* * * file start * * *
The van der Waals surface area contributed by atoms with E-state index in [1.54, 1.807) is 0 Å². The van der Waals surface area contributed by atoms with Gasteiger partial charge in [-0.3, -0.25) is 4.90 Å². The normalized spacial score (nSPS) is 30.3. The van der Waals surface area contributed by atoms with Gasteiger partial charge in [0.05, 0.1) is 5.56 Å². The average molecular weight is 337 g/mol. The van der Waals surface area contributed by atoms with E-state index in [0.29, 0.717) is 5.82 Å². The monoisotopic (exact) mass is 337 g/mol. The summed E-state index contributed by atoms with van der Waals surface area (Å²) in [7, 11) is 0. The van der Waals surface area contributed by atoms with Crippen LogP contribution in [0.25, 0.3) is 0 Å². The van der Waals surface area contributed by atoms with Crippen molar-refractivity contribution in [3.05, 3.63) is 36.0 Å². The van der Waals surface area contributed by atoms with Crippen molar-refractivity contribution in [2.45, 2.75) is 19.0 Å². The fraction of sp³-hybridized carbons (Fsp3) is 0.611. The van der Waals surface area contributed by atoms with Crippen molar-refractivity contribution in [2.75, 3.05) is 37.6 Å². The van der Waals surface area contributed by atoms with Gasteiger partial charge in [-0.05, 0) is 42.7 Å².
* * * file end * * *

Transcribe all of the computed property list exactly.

The van der Waals surface area contributed by atoms with E-state index in [1.54, 1.807) is 0 Å². The van der Waals surface area contributed by atoms with Gasteiger partial charge in [-0.3, -0.25) is 4.90 Å². The normalized spacial score (nSPS) is 30.3. The van der Waals surface area contributed by atoms with Gasteiger partial charge in [0.05, 0.1) is 5.56 Å². The average molecular weight is 337 g/mol. The van der Waals surface area contributed by atoms with E-state index in [0.29, 0.717) is 5.82 Å². The monoisotopic (exact) mass is 337 g/mol. The summed E-state index contributed by atoms with van der Waals surface area (Å²) in [7, 11) is 0. The van der Waals surface area contributed by atoms with Crippen LogP contribution in [0.25, 0.3) is 0 Å². The van der Waals surface area contributed by atoms with Crippen molar-refractivity contribution in [3.05, 3.63) is 36.0 Å². The van der Waals surface area contributed by atoms with Crippen molar-refractivity contribution in [2.45, 2.75) is 19.0 Å². The fraction of sp³-hybridized carbons (Fsp3) is 0.611. The van der Waals surface area contributed by atoms with Crippen molar-refractivity contribution in [2.75, 3.05) is 37.6 Å². The van der Waals surface area contributed by atoms with Gasteiger partial charge in [-0.05, 0) is 42.7 Å².